Having nowhere to be until August 5th, at first we decided just to head toward Sacramento and see what happens. I had been trying to get internet service for some time, without luck. Then we decided to just call RPI and see what they could do for us, since we are members.
I told the RPI specialist that we did not have an internet connection, so I could not find a park on my own. Could she please find something between Redding and Sacramento for us? After tossing around a few ideas and her making some side inquiries, we had to widen our search both toward the coast and toward Nevada. There just wasn’t anything available along the I-5 corridor.
We termed this new way of deciding where to go, “RV roulette.” Letting someone else or fate or whatever decide where we will go next. Another way to play would be to lay a map out flat, close your eyes, and point.
The roulette way of life isn’t new to us. When Ken and I were first together, he worked two jobs, while I worked one and was raising two kids as a single mom. We often played movie roulette by showing up at a theatre and seeing whatever was playing next. Sometimes we saw some really bad movies, a few times we walked out they were so bad, but mostly we had a great time and saw some good movies we otherwise would not have chosen.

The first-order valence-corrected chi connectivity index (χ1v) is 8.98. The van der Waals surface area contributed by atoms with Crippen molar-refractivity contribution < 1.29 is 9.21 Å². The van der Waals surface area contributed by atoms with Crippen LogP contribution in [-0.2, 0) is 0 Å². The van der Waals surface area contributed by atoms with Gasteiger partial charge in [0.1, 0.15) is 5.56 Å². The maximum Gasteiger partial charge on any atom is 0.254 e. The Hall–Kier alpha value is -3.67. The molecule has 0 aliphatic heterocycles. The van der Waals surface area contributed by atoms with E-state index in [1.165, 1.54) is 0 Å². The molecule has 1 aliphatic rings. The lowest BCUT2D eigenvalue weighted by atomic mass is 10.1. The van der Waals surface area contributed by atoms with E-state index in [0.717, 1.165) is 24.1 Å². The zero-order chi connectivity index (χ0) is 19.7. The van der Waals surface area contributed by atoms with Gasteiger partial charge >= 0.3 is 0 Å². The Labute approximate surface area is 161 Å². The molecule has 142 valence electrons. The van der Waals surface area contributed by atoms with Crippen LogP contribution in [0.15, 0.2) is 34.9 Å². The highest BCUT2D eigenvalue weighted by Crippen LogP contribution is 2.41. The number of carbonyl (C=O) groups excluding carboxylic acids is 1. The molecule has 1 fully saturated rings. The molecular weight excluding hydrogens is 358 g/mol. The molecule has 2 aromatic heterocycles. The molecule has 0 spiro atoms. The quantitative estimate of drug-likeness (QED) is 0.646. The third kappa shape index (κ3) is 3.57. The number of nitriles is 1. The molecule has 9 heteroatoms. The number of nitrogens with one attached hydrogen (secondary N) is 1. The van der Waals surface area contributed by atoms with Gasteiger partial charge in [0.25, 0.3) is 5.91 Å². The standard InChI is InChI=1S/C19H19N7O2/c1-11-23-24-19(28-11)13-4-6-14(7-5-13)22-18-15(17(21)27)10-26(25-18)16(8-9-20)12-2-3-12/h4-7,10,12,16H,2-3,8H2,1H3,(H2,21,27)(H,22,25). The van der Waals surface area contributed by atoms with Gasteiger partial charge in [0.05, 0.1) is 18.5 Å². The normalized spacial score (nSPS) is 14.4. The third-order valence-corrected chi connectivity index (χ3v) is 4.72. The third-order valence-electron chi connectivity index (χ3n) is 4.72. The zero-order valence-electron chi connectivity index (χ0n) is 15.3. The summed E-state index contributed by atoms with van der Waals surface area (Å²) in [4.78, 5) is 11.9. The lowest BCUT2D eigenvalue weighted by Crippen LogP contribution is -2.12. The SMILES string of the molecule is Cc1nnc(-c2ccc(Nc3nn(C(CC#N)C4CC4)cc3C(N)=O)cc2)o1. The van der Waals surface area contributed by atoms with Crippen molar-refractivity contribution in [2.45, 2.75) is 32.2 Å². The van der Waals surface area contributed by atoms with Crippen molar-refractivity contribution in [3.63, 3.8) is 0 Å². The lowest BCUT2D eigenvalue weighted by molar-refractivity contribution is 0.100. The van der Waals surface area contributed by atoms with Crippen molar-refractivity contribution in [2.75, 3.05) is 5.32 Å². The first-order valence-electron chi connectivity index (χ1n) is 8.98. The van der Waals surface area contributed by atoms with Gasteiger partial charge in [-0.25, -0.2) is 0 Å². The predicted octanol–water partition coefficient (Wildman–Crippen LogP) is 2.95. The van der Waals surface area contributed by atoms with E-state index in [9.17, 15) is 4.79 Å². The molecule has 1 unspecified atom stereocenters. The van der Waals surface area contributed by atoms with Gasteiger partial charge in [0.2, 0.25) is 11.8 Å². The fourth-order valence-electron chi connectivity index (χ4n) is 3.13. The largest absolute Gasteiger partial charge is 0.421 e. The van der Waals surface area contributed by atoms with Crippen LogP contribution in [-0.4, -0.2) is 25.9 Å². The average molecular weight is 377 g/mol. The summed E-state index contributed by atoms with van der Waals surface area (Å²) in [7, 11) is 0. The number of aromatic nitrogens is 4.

The RPI specialist gave us two choices: One toward the coast and one toward Nevada. Since the fires have been especially bad this year, and it definitely looked worse to the west, we decided that heading east was the better option.
We got general directions and headed for Snowflower RV Resort, with optimism in our hearts and not a sign of anxiety in mine (see post from a few days ago). Little did we know how far it would be or that we would be climbing to over 6,000 feet before we got there, well after dark. Maybe we should have asked a few more questions, but then we would have changed our minds, and I am very glad to be here. It is overwhelmingly beautiful and peaceful amongst the trees, and we have a spot right on the lake. Being in a high fire risk area, campfires are not allowed. Plus none of the smoke from all the forest fires has reached this far, so the air is crisp and clean.
The view from our door.
Since I’ve been able to log on to the internet, I’ve since found out that a bad fire started along the I-5 corridor, where we had just come from, in the Shasta-Trinity National Forest. The area has been choked with smoke. Maybe that’s why God directed us away from Bushytail.
Speaking of the forest fires, our last day in Yreka, we had breakfast at Black Bear Diner. On our way out, an older gentleman saw that our truck had Oregon plates, so he asked, “Are you coming from the north? How far until the end of the smoke?”
“About two puffs,” Ken replied.
As the gentleman walked away chuckling, he said, “There’s always one in every crowd.”
Peace and love,